Advances in Understanding, Diagnosing, and Treating Sjogren Syndrome

Robert I. Fox, MD, PhD


July 31, 2015

In This Article

Identifying Biomarkers

The goal of improved diagnostic biomarkers is early and more specific diagnosis, but at the same time it is important to understand their sensitivity in predicting symptomatic disease. One study of a Scandinavian healthcare database found that only a minority (18%) of anti-SS-A antibody-positive individuals developed clinical features of SS during a median of 6 years of follow-up.[13] There was even much lower risk for participants who were antinuclear antibody (ANA) or rheumatoid factor (RF) positive but SS-A or SS-B antibody negative.

Similar results were reported by Rasmussen and colleagues[14] among a cohort of 467 anti-SS-A antibody-positive individuals, termed "incomplete SS." In the pediatric population, Tomiita and colleagues[15] reported that among 17 pediatric patients with primary SS, 3 patients developed anti-DNA antibodies and possible juvenile SLE during 10-year follow-up. Overall, it appears that about 18%-25% of patients who are positive for SS-A antibodies will progress to clinical SS over a median of 6-10 years.[13] Thus, we must be very careful in not giving asymptomatic patients a label of SS that may lead to substantial psychological distress.

In order to replace the minor salivary gland biopsy, several groups presented updates on the use of salivary gland ultrasound(SGUS),[16,17,18,19,20] which included a review of over 167 publications that showed sensitivities ranging from 45.8% to 91.6% and specificities from 73.0% to 98.1%.[16] This high degree of variation in validity was even reported in centers that had extensive experience in both SS and ultrasound. However, SGUS requires a great deal of skill in both performing and interpreting. Caution needs to be exercised before SGUS is used routinely in either diagnosis or clinical follow-up. Perhaps if SGUS is performed by properly trained ultrasonographers (which might increase its validity), this noninvasive method could be useful in both clinical practice and in research.[9]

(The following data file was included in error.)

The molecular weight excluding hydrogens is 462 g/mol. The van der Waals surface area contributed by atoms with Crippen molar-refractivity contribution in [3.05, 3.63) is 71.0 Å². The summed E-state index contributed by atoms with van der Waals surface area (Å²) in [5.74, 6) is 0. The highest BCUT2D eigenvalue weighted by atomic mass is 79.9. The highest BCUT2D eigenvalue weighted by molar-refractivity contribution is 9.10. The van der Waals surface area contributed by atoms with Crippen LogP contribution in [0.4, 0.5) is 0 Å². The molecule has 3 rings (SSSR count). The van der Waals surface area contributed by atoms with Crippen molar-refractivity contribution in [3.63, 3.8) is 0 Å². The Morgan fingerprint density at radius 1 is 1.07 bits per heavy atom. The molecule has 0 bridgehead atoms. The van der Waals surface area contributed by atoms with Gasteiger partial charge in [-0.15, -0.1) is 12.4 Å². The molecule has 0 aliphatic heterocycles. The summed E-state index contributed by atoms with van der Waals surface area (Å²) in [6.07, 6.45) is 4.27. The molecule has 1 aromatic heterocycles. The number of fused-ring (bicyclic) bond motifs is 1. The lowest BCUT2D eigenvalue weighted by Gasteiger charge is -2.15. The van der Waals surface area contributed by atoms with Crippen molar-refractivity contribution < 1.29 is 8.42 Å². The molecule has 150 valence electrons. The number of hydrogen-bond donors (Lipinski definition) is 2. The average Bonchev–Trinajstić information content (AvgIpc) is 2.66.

The actual histologic changes being detected by current SGUS methods remain unclear because our routine histology is derived from the minor salivary gland,[21] while SGUS evaluates the parotid and submandibular glands. For example, the SGUS scoring methods currently score "fibrosis," but the histology of the active SS minor salivary gland biopsy may show lymphocytic infiltration and ductal cell dysfunction. Clearly, the histologic basis of SGUS findings must be clarified. Delli and colleagues in The Netherlands reported performing a biopsy of the major salivary gland (ie, tail of the parotid).[22,23] Although this might sound risky to the practicing rheumatologist, they reported virtually no adverse side effects and have avoided severing the minor labial nerve, which can occur when the minor salivary gland biopsy is not done correctly.[10,11,12] The parotid biopsy is more expensive to perform because it requires at least 2 clinicians, a sterile environment, surgical instruments and sutures, and is unlikely to have widespread use except in clinical trials. However, it will be able to provide information on the correlation between SGUS, histology, and flow rates. Seror and colleagues[24] reported that in the European SS Disease Activity Index, parotid biopsy will be used for measurement of outcomes in clinical trials. Continued refinement of this important outcome measure accompanies the new consensus criteria and development of separate clinical domain and "biologic" domains for use in evaluation of therapeutic response. This new measurement will allow evaluation of specific biomarkers in response to therapy.


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